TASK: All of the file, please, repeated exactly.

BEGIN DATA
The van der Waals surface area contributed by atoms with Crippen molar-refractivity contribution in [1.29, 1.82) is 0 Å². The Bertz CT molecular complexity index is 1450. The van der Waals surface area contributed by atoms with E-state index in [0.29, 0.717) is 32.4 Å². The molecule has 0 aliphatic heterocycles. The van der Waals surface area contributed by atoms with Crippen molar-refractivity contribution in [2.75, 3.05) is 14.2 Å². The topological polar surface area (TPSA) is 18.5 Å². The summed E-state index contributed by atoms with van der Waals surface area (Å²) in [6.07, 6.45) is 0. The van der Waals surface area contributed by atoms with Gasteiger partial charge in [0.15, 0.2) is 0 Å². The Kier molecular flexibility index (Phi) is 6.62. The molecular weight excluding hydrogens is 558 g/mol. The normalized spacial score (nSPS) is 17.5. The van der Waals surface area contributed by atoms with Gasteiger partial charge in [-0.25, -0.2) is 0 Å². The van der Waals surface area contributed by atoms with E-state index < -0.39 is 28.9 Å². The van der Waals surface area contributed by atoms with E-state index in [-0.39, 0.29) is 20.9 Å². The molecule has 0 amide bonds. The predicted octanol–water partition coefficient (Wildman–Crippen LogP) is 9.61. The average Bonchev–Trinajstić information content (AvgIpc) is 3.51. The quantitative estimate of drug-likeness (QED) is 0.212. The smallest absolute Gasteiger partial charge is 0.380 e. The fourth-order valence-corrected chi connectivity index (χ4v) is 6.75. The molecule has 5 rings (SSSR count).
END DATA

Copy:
The van der Waals surface area contributed by atoms with Crippen molar-refractivity contribution in [1.29, 1.82) is 0 Å². The Bertz CT molecular complexity index is 1450. The van der Waals surface area contributed by atoms with E-state index in [0.29, 0.717) is 32.4 Å². The molecule has 0 aliphatic heterocycles. The van der Waals surface area contributed by atoms with Crippen molar-refractivity contribution in [2.75, 3.05) is 14.2 Å². The topological polar surface area (TPSA) is 18.5 Å². The summed E-state index contributed by atoms with van der Waals surface area (Å²) in [6.07, 6.45) is 0. The van der Waals surface area contributed by atoms with Gasteiger partial charge in [0.15, 0.2) is 0 Å². The Kier molecular flexibility index (Phi) is 6.62. The molecular weight excluding hydrogens is 558 g/mol. The normalized spacial score (nSPS) is 17.5. The van der Waals surface area contributed by atoms with Gasteiger partial charge in [-0.25, -0.2) is 0 Å². The van der Waals surface area contributed by atoms with E-state index < -0.39 is 28.9 Å². The van der Waals surface area contributed by atoms with E-state index in [-0.39, 0.29) is 20.9 Å². The molecule has 0 amide bonds. The predicted octanol–water partition coefficient (Wildman–Crippen LogP) is 9.61. The average Bonchev–Trinajstić information content (AvgIpc) is 3.51. The quantitative estimate of drug-likeness (QED) is 0.212. The smallest absolute Gasteiger partial charge is 0.380 e. The fourth-order valence-corrected chi connectivity index (χ4v) is 6.75. The molecule has 5 rings (SSSR count).